meet the makers | Aug 3, 2023 |
This artist hand-makes gorgeous lamps from discarded glass and metal scraps

This artist hand-makes gorgeous lamps from discarded glass and metal scraps
Leslie NixDan Arnold

Leslie Nix finds inspiration in the unknown. The Los Angeles–based artist and lighting designer crafts one-of-a-kind pieces that capture the spirit of far-flung places. “Whether it’s visiting Thailand’s Andaman Sea or the animal and nature reserves of Africa, my art is a way to relive and translate the wonder and awe I feel during my travels,” she tells Business of Home.

As a child growing up alongside the Yellow River in Georgia, Nix divided her time between exploring and painting. In college, she studied oil painting at the Savannah College of Art and Design, before setting off in an old 1971 Ford pickup truck with her dog Huny to explore the country, creating and exhibiting artwork along the way. “It’s how I honed my painting skills,” she says.

Throughout the course of her travels, Nix opened several different studios across the globe. “I have had so many unique spaces: a converted Chicago ice cream shop with preserved tin walls and ceilings; a multilevel former factory in Berlin next to Tempelhof Airport; my grandparents’ spooky basement in Grand Forks, North Dakota; and finally, a beautiful historic building at the base of Mount Washington in Los Angeles—where I live and work now,” she says.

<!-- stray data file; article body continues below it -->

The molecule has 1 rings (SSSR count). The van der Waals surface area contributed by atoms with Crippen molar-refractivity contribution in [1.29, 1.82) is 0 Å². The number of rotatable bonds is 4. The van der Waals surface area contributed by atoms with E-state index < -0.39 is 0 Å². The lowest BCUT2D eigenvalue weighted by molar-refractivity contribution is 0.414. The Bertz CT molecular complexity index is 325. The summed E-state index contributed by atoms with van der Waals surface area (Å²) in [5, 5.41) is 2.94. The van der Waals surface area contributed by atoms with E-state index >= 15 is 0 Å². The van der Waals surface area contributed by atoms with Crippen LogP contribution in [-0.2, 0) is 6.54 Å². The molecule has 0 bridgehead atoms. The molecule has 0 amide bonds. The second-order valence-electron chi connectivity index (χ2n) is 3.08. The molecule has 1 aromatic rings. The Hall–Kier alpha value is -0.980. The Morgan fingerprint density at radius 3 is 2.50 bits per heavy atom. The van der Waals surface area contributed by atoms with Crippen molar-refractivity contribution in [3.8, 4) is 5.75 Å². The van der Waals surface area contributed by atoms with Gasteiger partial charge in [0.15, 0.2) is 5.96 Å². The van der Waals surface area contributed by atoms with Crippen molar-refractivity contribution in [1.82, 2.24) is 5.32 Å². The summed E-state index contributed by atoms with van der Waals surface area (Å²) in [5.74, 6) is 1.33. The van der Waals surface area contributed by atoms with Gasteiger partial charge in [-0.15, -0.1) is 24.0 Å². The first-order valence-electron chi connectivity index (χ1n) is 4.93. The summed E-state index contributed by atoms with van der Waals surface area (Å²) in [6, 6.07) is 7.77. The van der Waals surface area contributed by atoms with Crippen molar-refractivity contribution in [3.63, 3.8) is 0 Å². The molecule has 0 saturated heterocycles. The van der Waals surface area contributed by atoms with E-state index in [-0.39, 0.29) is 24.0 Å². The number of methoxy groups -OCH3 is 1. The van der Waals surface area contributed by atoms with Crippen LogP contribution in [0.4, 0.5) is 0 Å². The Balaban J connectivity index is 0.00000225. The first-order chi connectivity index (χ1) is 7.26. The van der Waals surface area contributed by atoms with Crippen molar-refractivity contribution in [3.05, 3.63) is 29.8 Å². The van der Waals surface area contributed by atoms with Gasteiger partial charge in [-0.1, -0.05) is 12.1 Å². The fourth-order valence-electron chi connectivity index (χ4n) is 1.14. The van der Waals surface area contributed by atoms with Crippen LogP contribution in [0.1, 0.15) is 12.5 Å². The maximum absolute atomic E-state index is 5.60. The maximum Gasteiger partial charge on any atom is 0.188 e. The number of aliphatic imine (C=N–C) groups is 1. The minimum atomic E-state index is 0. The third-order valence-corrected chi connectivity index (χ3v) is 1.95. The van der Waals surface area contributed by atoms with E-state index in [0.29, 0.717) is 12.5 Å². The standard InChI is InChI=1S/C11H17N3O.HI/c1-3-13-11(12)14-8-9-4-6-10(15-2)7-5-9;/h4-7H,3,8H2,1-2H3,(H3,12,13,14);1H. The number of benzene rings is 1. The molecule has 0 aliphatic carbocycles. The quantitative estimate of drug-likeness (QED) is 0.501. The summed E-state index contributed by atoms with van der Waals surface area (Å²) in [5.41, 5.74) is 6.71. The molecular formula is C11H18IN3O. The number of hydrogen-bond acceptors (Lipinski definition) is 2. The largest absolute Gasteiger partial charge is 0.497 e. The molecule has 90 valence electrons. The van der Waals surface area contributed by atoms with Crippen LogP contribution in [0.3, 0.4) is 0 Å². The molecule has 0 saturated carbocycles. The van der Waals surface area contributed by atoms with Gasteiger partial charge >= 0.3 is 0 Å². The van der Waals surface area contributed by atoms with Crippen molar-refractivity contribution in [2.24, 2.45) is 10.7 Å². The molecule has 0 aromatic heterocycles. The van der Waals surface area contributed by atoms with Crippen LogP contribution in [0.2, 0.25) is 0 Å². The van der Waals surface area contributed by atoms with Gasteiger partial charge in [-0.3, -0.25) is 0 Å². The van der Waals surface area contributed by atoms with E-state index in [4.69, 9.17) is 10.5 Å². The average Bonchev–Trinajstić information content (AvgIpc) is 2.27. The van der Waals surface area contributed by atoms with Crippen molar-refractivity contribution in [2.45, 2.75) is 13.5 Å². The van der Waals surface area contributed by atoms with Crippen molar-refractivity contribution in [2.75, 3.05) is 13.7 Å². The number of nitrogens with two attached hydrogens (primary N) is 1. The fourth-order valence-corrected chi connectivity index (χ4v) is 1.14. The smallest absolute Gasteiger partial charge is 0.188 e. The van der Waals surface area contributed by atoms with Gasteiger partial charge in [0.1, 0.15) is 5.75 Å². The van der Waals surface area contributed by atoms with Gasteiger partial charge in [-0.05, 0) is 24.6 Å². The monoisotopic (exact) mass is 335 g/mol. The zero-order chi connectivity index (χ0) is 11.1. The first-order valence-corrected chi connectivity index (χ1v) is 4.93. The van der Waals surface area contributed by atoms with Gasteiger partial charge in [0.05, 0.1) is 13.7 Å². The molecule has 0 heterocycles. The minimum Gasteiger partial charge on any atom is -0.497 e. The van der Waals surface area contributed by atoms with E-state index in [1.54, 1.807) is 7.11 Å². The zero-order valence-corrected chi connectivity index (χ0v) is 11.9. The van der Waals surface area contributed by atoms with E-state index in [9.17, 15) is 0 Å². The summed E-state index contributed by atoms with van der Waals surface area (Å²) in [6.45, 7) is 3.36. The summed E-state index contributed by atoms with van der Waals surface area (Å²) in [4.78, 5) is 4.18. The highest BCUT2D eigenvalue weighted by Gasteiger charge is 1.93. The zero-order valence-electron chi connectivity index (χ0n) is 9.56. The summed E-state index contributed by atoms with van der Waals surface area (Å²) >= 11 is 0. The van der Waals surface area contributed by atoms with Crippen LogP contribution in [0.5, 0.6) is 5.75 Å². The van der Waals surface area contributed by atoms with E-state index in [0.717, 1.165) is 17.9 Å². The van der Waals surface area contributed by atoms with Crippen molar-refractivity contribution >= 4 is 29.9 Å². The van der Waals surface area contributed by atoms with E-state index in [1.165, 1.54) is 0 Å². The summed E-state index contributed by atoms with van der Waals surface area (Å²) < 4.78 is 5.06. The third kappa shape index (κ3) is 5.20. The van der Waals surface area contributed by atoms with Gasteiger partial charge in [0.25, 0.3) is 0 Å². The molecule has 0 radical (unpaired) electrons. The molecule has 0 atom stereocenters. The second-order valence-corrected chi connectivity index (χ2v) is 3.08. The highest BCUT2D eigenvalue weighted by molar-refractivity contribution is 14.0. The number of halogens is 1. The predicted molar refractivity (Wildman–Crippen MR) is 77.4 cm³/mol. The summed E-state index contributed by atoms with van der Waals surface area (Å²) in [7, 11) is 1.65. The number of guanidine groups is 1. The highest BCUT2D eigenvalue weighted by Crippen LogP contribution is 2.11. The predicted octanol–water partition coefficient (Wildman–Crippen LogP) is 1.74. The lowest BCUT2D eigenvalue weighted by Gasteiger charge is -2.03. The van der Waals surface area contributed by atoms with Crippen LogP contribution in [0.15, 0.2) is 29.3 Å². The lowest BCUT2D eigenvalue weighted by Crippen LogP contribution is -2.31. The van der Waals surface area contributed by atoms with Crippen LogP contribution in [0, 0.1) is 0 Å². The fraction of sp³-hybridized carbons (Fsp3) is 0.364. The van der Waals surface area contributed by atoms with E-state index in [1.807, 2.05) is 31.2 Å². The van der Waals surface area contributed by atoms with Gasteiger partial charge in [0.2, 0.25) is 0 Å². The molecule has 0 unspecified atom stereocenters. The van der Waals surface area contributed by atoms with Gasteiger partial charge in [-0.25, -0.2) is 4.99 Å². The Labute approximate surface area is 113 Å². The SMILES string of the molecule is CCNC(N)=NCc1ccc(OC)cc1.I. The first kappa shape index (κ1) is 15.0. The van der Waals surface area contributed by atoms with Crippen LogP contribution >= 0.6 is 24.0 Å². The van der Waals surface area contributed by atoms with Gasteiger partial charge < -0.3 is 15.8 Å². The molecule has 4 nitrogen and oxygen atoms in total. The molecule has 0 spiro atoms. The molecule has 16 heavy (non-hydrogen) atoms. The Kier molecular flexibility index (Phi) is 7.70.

This artist hand-makes gorgeous lamps from discarded glass and metal scraps
The Cenote and Anemone Sylva Slag lamps by Leslie NixCourtesy of Coup D’Etat

The idea to utilize slag glass in her designs came as a result of Nix visiting her sister in a small town in North Carolina years ago. “[There was] an area with old shacks being used as shops with hand-painted signs that said ‘gemstones,’” she says. “The shops used wine barrels to display slag glass, and the vessels filled with shiny glass rocks filled me with delight and inspiration.”

This artist hand-makes gorgeous lamps from discarded glass and metal scraps
A scene from Nix’s "Encaustic Impressions of Mpumalanga" exhibit at Coup D'Etat gallery in Los Angeles, including her Sylva Slag Empire lampDan Arnold

She began collecting glass and discarded metal scraps salvaged from the studio of her partner, artist and furniture maker Damian Jones. “Slag glass is a cast-off, the result of breakage and rejection during the glass manufacturing process,” says Nix. “Glass factories empty vats of molten glass, and as the leftover glass cools and hardens, chunks of glass break apart and leave these beautiful fragments.”

Nix prefers to work on multiple art projects at once, alternating between various paintings and bespoke lamps—sometimes for years at a time—until they reach fruition. To forge her lighting designs, she often hand-sculpts the bases and casts them in brass or bronze before adding in everything from carved wood elements to etched markings and nickel accents, and of course, a slag glass top. “Some pieces can take decades to complete,” she says.

In February, she debuted her latest exhibition of artwork and lighting designs, “Encaustic Impressions of Mpumalanga,” at the Coup D’Etat gallery in Los Angeles. She’s also currently hard at work on a new line of sculptural bowls and trays inspired by her travels to Africa. “I made molds from dry river beds found in the Ngala game reserve, and elephant dung—yes, dung,” she says. “The vessels will be cast in bronze and encrusted with semiprecious stones.”

If you want to learn more about Leslie Nix, visit her Instagram.

Homepage image: Leslie Nix inside her Los Angeles studio | Dan Arnold

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